Adding to the physical and emotional stress, especially for seniors, was the hurried escape from longtime homes and the disruption of often predictable lives. There was little time for practical consideration, let alone sentiment — beloved pets and rooms full of memories were lost.

Beeson, whose shelter mates were taken to the hospital, said her adult son put his hand on her back to steady her, yelling, “Run, mama, run!” The only reason they escaped the fire alive was because a car picked them up and whisked them to freedom.

David Jackman, a 72-year-old man, said he shuffled down the road as fast as he could, leaving behind his dog and his walker as the flames overcame his house and propane tanks exploded behind him. A firetruck came to his rescue — likely saving his life.

Saunders, the 89-year-old Paradise resident, nearly burned to death in a car. One side of it melted.

Most of the older folks in the shelter said they couldn’t be more grateful for all the support and care they’ve received. Even so, life in a shelter is hard.

A team of University of California-San Francisco nurses meet at the East Ave Church shelter on Saturday.

Denise Parker, a Red Cross volunteer in Yuba City, said they can offer displaced people Pepto-Bismol and lots of Gatorade. But some were so dehydrated they needed to be hospitalized. Parker said they double-bag all waste and isolate those who are sick.

Parker recently got a request for an oversize wheelchair but wasn’t sure how to find one, she said. One evacuee needed dialysis, but they didn’t have the resources to drive the hundred or so miles back and forth to get him to a clinic.

A nurse and doctors stop by to write prescriptions, Parker said, but for more complicated conditions the shelter struggles to meet the need. They aren’t a full-fledged medical facility.

Ron Cooper, a 78-year-old who evacuated his home in Magalia, 5 miles north of Paradise, was staying at the Yuba City shelter with his wife, Jacque. Days after the fire hit, Jacque was released from the Oroville Hospital, following surgery to remove a cancerous kidney, but couldn’t go home. Her husband said she is doing OK in the shelter, even with a stapled wound in her side, but was concerned that she won’t eat or drink.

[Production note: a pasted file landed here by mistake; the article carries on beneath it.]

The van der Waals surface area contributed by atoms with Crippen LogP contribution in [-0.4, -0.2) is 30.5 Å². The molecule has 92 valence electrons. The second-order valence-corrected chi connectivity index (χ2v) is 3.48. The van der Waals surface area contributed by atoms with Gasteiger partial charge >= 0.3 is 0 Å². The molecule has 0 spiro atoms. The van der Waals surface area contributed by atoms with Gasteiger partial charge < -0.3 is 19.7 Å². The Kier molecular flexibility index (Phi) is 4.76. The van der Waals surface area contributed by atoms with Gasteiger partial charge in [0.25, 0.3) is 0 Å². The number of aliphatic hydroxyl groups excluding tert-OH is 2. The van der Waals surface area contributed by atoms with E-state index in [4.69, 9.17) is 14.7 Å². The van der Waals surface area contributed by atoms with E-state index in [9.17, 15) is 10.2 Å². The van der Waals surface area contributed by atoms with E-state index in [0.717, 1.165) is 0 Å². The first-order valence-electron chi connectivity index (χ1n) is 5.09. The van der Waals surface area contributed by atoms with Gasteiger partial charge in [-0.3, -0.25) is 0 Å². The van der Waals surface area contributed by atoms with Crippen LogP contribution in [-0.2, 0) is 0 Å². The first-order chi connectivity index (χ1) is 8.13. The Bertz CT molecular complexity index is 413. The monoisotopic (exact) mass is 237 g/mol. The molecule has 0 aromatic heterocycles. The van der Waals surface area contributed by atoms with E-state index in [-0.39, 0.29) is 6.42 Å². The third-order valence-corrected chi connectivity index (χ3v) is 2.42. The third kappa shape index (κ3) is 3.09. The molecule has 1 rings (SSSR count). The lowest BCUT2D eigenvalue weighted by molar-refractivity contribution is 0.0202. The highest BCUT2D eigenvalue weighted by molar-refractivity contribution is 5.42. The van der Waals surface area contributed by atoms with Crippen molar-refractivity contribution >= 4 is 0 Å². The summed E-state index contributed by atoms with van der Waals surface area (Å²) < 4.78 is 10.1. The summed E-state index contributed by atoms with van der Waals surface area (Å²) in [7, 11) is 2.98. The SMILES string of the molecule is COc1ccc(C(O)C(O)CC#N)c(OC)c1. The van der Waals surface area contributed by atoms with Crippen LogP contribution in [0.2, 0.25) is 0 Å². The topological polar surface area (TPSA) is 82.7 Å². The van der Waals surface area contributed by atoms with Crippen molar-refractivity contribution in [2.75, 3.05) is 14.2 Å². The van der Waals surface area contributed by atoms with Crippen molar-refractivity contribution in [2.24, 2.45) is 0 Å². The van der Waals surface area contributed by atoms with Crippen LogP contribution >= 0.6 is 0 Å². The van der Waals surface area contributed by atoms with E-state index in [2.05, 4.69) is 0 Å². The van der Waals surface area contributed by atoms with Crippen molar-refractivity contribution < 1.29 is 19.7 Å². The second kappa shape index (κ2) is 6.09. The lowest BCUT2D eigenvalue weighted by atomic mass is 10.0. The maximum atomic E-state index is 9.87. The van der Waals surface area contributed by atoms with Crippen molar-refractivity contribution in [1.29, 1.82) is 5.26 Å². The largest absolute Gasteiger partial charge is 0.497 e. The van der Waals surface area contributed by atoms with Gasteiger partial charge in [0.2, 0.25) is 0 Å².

David Ramey, a 64-year-old with a scraggly beard, lounged on an inflatable bed at the Chico shelter, puffing on a nebulizer to soothe his emphysema. It was acting up because of the soupy smoke hanging in the air. He bought the device soon after getting out of the danger zone.

David Ramey lounges on an inflatable bed and puffs on a nebulizer to soothe his emphysema, which was acting up due to the smoky air. (Brian Rinker/California Healthline)

A soupy smoke hangs in the air as David Jackman and Martha Pichotta smoke cigarettes outside the shelter at the fairgrounds in Yuba City, Calif., on Saturday. Both lost everything in Paradise. (Brian Rinker/California Healthline)

Many of those who lost nearly everything are in a limbo state, not knowing what they will do next. Some are waiting on assistance from the Federal Emergency Management Agency or for an insurance check. Others are looking for affordable housing in nearby communities. Paradise was attractive not just because of its natural beauty but because housing was reasonably priced for retirees. Several evacuees, like Pichotta, had been living in mobile homes.

At the Yuba City shelter Saturday, Pichotta sat in a wheelchair puffing on a cigarette with a blanket over her legs. She was talking with her 33-year-old son about what they should do now.

The short answer: no idea.

“My mobile home is this high,” she said, placing her hand a few inches above the ground. They didn’t have residential insurance and their only monthly income is a $ 900 Supplemental Security Income check. While she doesn’t know where she will end up, she knows her life in Paradise is over.